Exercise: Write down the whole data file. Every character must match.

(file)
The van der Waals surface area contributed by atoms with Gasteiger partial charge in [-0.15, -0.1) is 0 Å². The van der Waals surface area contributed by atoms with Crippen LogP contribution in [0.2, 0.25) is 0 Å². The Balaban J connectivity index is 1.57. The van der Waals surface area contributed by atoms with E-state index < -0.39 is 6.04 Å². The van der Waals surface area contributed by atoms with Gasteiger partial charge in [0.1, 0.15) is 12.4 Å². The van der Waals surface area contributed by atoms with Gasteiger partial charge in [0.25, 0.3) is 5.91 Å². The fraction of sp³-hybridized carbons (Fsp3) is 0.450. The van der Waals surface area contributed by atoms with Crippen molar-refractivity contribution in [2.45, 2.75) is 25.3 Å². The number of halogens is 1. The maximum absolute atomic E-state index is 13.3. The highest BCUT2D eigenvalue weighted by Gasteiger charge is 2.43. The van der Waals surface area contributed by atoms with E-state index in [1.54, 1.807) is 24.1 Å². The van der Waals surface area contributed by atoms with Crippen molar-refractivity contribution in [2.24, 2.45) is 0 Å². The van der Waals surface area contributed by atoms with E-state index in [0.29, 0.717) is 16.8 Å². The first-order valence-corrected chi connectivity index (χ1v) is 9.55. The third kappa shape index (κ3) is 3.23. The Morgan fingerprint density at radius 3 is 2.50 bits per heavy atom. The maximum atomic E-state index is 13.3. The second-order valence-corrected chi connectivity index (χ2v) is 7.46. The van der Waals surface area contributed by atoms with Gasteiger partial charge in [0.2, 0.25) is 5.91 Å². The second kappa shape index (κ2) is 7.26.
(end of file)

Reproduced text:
The van der Waals surface area contributed by atoms with Gasteiger partial charge in [-0.15, -0.1) is 0 Å². The van der Waals surface area contributed by atoms with Crippen LogP contribution in [0.2, 0.25) is 0 Å². The Balaban J connectivity index is 1.57. The van der Waals surface area contributed by atoms with E-state index < -0.39 is 6.04 Å². The van der Waals surface area contributed by atoms with Gasteiger partial charge in [0.1, 0.15) is 12.4 Å². The van der Waals surface area contributed by atoms with Gasteiger partial charge in [0.25, 0.3) is 5.91 Å². The fraction of sp³-hybridized carbons (Fsp3) is 0.450. The van der Waals surface area contributed by atoms with Crippen molar-refractivity contribution in [2.45, 2.75) is 25.3 Å². The number of halogens is 1. The maximum absolute atomic E-state index is 13.3. The highest BCUT2D eigenvalue weighted by Gasteiger charge is 2.43. The van der Waals surface area contributed by atoms with E-state index in [1.54, 1.807) is 24.1 Å². The van der Waals surface area contributed by atoms with Crippen molar-refractivity contribution in [2.24, 2.45) is 0 Å². The van der Waals surface area contributed by atoms with E-state index in [0.29, 0.717) is 16.8 Å². The first-order valence-corrected chi connectivity index (χ1v) is 9.55. The third kappa shape index (κ3) is 3.23. The Morgan fingerprint density at radius 3 is 2.50 bits per heavy atom. The maximum atomic E-state index is 13.3. The second-order valence-corrected chi connectivity index (χ2v) is 7.46. The van der Waals surface area contributed by atoms with Gasteiger partial charge in [0.2, 0.25) is 5.91 Å². The second kappa shape index (κ2) is 7.26.